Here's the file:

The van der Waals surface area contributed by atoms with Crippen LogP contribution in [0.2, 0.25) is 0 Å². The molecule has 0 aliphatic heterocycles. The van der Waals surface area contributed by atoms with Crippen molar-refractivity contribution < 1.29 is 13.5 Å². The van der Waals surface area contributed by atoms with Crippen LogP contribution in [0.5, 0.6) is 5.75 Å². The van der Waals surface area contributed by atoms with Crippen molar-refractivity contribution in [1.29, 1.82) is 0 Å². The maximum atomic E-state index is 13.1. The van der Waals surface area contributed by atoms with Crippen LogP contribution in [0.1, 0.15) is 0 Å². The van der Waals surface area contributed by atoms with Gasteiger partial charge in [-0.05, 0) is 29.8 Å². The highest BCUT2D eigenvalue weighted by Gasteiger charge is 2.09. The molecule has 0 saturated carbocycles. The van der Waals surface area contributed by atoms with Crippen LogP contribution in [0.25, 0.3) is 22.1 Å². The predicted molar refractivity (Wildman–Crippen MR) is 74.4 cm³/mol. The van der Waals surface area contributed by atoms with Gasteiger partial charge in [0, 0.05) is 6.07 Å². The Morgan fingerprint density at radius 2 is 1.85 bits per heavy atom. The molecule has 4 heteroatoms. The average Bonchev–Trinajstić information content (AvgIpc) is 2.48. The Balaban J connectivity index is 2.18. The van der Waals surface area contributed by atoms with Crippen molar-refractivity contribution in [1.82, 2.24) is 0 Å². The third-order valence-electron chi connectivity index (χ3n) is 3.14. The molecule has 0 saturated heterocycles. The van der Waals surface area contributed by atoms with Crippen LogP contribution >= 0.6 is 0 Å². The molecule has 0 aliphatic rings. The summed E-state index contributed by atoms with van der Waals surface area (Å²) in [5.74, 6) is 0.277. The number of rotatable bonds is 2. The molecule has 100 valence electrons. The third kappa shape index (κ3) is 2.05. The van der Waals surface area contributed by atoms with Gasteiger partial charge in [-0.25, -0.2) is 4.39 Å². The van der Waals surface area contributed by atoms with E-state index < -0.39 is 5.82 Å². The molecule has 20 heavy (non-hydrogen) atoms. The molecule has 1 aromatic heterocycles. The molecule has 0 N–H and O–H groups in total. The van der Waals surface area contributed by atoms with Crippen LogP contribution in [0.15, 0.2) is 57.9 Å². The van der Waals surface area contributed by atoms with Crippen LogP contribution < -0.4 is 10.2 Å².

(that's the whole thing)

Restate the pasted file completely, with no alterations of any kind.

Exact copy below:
The van der Waals surface area contributed by atoms with Crippen LogP contribution in [0.2, 0.25) is 0 Å². The molecule has 0 aliphatic heterocycles. The van der Waals surface area contributed by atoms with Crippen molar-refractivity contribution < 1.29 is 13.5 Å². The van der Waals surface area contributed by atoms with Crippen LogP contribution in [0.5, 0.6) is 5.75 Å². The van der Waals surface area contributed by atoms with Crippen molar-refractivity contribution in [1.29, 1.82) is 0 Å². The maximum atomic E-state index is 13.1. The van der Waals surface area contributed by atoms with Crippen LogP contribution in [0.1, 0.15) is 0 Å². The van der Waals surface area contributed by atoms with Gasteiger partial charge in [-0.05, 0) is 29.8 Å². The highest BCUT2D eigenvalue weighted by Gasteiger charge is 2.09. The molecule has 0 saturated carbocycles. The van der Waals surface area contributed by atoms with Crippen LogP contribution in [0.25, 0.3) is 22.1 Å². The predicted molar refractivity (Wildman–Crippen MR) is 74.4 cm³/mol. The van der Waals surface area contributed by atoms with Gasteiger partial charge in [0, 0.05) is 6.07 Å². The Morgan fingerprint density at radius 2 is 1.85 bits per heavy atom. The molecule has 4 heteroatoms. The average Bonchev–Trinajstić information content (AvgIpc) is 2.48. The Balaban J connectivity index is 2.18. The van der Waals surface area contributed by atoms with Crippen molar-refractivity contribution in [1.82, 2.24) is 0 Å². The third-order valence-electron chi connectivity index (χ3n) is 3.14. The molecule has 0 saturated heterocycles. The van der Waals surface area contributed by atoms with Crippen LogP contribution >= 0.6 is 0 Å². The molecule has 0 aliphatic rings. The summed E-state index contributed by atoms with van der Waals surface area (Å²) in [5.74, 6) is 0.277. The number of rotatable bonds is 2. The molecule has 100 valence electrons. The third kappa shape index (κ3) is 2.05. The van der Waals surface area contributed by atoms with Gasteiger partial charge in [-0.25, -0.2) is 4.39 Å². The van der Waals surface area contributed by atoms with E-state index < -0.39 is 5.82 Å². The molecule has 20 heavy (non-hydrogen) atoms. The molecule has 1 aromatic heterocycles. The molecule has 0 N–H and O–H groups in total. The van der Waals surface area contributed by atoms with Crippen LogP contribution in [0.15, 0.2) is 57.9 Å². The van der Waals surface area contributed by atoms with Crippen LogP contribution < -0.4 is 10.2 Å².